The state Democrats want $1.5 billion in new taxes but haven’t shown they have the votes to pass the tax increases.

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FOR years, writing a budget in Olympia meant politicians deciding what to spend and whom to tax. This year, as in 2013 and 2014, our Senate majority set out to better govern by focusing on living within the means taxpayers provide while making the investments Washington deserves and needs.

Delivering on the priorities of the people, not just those of Olympia politicians, required us to think outside the box.

On April 6, following months of work, the Senate passed a complete operating budget that prioritizes education, would protect our most vulnerable citizens and would balance over the next four years.


Editor’s note: The Republican-controlled Senate and the Democrat-controlled House have hit an impasse on the state budget as the legislative session approaches its Sunday close. The Senate budget writer explains his priorities in this guest column.

This plan would provide an additional $2.7 billion for K-12 education, making significant investments in our students, teachers and schools.

It would lift the funding level for K-12 education to nearly half of the entire state budget, a share not seen in 30 years.

The Senate budget also would provide the first tuition cut in decades: Students would pay, on average, 25 percent less at state colleges and universities over the next two years.

A student paying almost $11,000 at the University of Washington today would pay $7,500 in 2017.

With more in-state jobs requiring additional education or training after high school, it’s critical to make higher education accessible to all students.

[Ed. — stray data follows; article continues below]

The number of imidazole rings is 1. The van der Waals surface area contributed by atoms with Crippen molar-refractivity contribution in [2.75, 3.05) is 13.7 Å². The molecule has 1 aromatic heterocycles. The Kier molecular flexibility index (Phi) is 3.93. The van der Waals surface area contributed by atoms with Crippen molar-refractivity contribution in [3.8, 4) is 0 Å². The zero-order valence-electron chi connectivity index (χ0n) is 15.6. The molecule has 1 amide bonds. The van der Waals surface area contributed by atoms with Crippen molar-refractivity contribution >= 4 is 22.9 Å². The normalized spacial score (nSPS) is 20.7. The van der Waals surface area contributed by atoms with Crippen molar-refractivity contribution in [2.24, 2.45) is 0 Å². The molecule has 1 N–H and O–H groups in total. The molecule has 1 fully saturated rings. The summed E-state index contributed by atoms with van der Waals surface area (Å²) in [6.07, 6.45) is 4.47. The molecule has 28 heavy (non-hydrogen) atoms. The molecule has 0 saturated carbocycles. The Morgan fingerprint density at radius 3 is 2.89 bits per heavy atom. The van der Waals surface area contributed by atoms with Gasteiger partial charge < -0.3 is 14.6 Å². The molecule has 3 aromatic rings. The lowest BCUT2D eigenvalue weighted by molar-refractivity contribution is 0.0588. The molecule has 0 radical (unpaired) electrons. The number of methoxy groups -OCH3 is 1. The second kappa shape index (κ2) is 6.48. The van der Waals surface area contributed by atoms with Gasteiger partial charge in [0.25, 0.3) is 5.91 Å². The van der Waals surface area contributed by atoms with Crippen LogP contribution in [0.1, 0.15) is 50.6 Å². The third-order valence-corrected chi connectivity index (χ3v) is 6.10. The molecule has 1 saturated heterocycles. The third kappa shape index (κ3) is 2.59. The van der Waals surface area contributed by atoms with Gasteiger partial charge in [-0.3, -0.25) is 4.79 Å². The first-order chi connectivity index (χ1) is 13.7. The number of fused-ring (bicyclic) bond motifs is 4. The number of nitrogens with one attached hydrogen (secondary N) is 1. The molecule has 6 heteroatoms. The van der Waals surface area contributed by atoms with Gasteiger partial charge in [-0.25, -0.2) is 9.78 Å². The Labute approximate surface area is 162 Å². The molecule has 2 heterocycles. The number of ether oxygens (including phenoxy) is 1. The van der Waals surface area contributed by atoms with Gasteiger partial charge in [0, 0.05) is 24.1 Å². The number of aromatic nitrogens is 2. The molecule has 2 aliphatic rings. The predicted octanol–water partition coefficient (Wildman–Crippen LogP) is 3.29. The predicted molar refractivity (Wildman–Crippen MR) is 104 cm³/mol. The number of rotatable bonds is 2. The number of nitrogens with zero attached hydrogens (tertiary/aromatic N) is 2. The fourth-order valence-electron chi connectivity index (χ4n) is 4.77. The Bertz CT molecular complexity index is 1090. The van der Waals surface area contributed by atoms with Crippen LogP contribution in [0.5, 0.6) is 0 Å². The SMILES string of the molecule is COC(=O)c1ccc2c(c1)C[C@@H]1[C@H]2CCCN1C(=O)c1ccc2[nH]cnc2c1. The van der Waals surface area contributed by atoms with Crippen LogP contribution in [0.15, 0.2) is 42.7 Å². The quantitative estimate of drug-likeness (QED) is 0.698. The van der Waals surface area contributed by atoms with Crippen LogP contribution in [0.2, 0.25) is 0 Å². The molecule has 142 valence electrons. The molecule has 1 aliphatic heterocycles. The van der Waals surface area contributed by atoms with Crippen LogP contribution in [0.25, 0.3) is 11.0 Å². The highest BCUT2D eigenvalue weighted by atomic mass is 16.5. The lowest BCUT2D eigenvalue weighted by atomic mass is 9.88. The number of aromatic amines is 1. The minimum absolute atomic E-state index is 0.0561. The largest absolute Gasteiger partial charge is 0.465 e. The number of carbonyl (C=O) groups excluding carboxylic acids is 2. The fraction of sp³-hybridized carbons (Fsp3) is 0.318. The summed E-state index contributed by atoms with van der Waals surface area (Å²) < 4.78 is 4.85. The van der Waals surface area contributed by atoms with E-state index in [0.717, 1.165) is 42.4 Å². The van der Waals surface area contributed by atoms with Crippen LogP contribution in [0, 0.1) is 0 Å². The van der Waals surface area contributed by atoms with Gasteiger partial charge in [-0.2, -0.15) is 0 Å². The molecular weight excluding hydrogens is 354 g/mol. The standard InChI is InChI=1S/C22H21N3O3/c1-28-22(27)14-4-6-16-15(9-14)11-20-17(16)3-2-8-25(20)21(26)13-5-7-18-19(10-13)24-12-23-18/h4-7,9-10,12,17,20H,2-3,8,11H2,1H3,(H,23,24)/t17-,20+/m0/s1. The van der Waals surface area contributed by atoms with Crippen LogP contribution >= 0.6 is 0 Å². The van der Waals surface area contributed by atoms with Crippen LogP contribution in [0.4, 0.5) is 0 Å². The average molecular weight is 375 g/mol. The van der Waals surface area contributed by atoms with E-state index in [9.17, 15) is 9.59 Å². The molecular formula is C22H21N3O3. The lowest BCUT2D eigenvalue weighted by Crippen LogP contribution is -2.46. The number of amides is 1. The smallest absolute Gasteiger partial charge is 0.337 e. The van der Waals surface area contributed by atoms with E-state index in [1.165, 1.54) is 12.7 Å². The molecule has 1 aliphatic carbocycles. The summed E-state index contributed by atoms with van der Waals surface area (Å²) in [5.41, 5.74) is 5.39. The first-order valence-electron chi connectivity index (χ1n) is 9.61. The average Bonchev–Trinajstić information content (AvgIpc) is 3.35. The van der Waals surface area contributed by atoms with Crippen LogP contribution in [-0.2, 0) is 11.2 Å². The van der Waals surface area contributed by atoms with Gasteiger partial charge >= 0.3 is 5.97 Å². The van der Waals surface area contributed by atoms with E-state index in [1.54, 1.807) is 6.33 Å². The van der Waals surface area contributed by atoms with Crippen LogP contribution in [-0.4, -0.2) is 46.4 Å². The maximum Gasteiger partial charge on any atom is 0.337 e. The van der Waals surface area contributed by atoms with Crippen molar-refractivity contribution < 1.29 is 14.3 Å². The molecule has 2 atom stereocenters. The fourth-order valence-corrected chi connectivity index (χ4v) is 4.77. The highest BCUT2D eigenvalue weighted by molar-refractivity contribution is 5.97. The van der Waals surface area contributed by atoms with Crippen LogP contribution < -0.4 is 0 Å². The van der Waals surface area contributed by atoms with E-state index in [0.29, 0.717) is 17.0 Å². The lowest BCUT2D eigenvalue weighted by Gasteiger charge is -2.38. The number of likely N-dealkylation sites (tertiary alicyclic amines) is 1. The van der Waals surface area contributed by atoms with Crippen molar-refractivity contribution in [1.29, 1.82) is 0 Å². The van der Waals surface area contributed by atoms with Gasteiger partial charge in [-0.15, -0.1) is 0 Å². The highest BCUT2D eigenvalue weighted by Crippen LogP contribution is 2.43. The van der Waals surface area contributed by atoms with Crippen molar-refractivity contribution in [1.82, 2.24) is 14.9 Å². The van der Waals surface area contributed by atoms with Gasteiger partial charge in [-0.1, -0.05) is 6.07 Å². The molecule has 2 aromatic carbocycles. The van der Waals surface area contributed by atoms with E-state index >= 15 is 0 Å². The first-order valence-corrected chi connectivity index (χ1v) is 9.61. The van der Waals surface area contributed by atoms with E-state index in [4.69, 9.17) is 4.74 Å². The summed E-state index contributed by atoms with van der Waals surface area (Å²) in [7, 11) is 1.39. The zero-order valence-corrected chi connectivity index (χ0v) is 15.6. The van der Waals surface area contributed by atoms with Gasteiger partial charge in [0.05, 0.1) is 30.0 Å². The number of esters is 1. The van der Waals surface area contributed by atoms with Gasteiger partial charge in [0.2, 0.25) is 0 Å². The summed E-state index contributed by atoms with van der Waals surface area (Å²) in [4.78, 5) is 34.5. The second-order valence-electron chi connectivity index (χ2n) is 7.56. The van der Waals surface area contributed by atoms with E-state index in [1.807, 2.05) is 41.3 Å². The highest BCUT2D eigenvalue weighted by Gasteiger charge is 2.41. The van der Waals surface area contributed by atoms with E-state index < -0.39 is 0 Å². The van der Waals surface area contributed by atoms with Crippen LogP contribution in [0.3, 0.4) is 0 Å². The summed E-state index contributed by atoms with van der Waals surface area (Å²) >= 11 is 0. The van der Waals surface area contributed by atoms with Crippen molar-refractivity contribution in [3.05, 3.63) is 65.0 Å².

The budget also would invest in high-quality early learning so students enter kindergarten ready to learn, paying dividends in the form of success later in school and in life.

This is especially true for low-income students, where there is the greatest need to improve the high-school graduation rate and close the opportunity gap.

The budget would protect the VIP Act, which helps 5,000 people with developmental disabilities get the support they need. We make meaningful investments to protect senior citizens and modernize the state’s mental-health system.

All this was made possible by setting priorities and living within our means — in other words, without raising taxes.

Our main objective when writing this budget was not to spend a specific dollar amount nor increase taxes — it was to provide the services people expect and deserve from state government without calling on families and businesses to send Olympia more money.

When the state is collecting $37 billion over the next two years — that’s $3 billion more than the current budget — citizens expect us to govern with what we have.

The plan we approved clearly makes significant, positive investments without putting jobs or Washington’s economy at stake, all while leaving the largest reserve in state history.

Our counterparts in the state House took a different approach, relying on $1.5 billion in new taxes while investing in education, much as the Senate does. But they haven’t demonstrated they have the votes to pass these tax increases. That means the House has passed only a spending plan, but not a real budget.

If the Senate budget became law as is, students would continue learning, people would get the services they need and government could expect to stay out of the red.

If the House spending plan became law (which would require endorsement of both chambers), state government would shut down July 1, and the Legislature would be called back to deal with a $1.5 billion deficit for the 2015-17 budget cycle and a $3.8 billion deficit over the next four years.

In 2013 and 2014, with divided state government and narrow majorities, the House and Senate reached reasonable budget compromises that received the most bipartisan votes seen in decades.

For lawmakers to finish on time like voters expect, a majority in the House now needs to get behind a complete and balanced budget, like that the Senate has approved. That’s how we can work together toward a responsible, sustainable final agreement.